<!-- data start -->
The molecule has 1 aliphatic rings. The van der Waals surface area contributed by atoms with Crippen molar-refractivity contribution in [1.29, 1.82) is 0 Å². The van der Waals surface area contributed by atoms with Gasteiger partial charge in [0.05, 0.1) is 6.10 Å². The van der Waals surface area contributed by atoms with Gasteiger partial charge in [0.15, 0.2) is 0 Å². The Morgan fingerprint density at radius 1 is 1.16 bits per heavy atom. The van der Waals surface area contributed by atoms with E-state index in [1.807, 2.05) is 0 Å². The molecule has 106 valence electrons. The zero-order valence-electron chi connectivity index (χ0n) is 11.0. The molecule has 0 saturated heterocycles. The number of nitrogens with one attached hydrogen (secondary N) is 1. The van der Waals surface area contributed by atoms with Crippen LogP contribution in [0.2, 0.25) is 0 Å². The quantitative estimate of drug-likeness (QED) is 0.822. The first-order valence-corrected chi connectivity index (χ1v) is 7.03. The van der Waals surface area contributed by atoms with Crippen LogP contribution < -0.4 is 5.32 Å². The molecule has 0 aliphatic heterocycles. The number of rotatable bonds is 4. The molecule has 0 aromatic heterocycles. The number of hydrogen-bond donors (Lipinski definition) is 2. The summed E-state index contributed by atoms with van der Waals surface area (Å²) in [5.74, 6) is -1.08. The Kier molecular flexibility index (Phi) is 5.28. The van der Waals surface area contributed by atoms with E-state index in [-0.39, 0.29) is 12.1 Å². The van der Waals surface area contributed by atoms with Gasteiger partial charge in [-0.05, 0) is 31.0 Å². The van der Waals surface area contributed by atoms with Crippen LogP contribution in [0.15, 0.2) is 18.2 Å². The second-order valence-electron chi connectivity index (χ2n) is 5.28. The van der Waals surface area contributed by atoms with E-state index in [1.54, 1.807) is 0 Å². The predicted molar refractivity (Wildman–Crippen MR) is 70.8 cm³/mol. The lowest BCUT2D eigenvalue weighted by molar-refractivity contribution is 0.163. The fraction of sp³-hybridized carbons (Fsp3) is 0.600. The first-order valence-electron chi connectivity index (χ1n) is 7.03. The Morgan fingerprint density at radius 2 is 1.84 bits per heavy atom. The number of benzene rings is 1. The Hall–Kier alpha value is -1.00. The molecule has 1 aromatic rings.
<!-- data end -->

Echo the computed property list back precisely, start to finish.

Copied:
The molecule has 1 aliphatic rings. The van der Waals surface area contributed by atoms with Crippen molar-refractivity contribution in [1.29, 1.82) is 0 Å². The van der Waals surface area contributed by atoms with Gasteiger partial charge in [0.05, 0.1) is 6.10 Å². The van der Waals surface area contributed by atoms with Gasteiger partial charge in [0.15, 0.2) is 0 Å². The Morgan fingerprint density at radius 1 is 1.16 bits per heavy atom. The van der Waals surface area contributed by atoms with E-state index in [1.807, 2.05) is 0 Å². The molecule has 106 valence electrons. The zero-order valence-electron chi connectivity index (χ0n) is 11.0. The molecule has 0 saturated heterocycles. The number of nitrogens with one attached hydrogen (secondary N) is 1. The van der Waals surface area contributed by atoms with Crippen LogP contribution in [0.2, 0.25) is 0 Å². The quantitative estimate of drug-likeness (QED) is 0.822. The first-order valence-corrected chi connectivity index (χ1v) is 7.03. The van der Waals surface area contributed by atoms with Crippen LogP contribution < -0.4 is 5.32 Å². The molecule has 0 aliphatic heterocycles. The number of rotatable bonds is 4. The molecule has 0 aromatic heterocycles. The number of hydrogen-bond donors (Lipinski definition) is 2. The summed E-state index contributed by atoms with van der Waals surface area (Å²) in [5.74, 6) is -1.08. The Kier molecular flexibility index (Phi) is 5.28. The van der Waals surface area contributed by atoms with E-state index in [-0.39, 0.29) is 12.1 Å². The van der Waals surface area contributed by atoms with Gasteiger partial charge in [-0.05, 0) is 31.0 Å². The van der Waals surface area contributed by atoms with Crippen LogP contribution in [0.15, 0.2) is 18.2 Å². The second-order valence-electron chi connectivity index (χ2n) is 5.28. The van der Waals surface area contributed by atoms with E-state index in [1.54, 1.807) is 0 Å². The predicted molar refractivity (Wildman–Crippen MR) is 70.8 cm³/mol. The lowest BCUT2D eigenvalue weighted by molar-refractivity contribution is 0.163. The fraction of sp³-hybridized carbons (Fsp3) is 0.600. The first-order valence-electron chi connectivity index (χ1n) is 7.03. The Morgan fingerprint density at radius 2 is 1.84 bits per heavy atom. The number of benzene rings is 1. The Hall–Kier alpha value is -1.00. The molecule has 1 aromatic rings.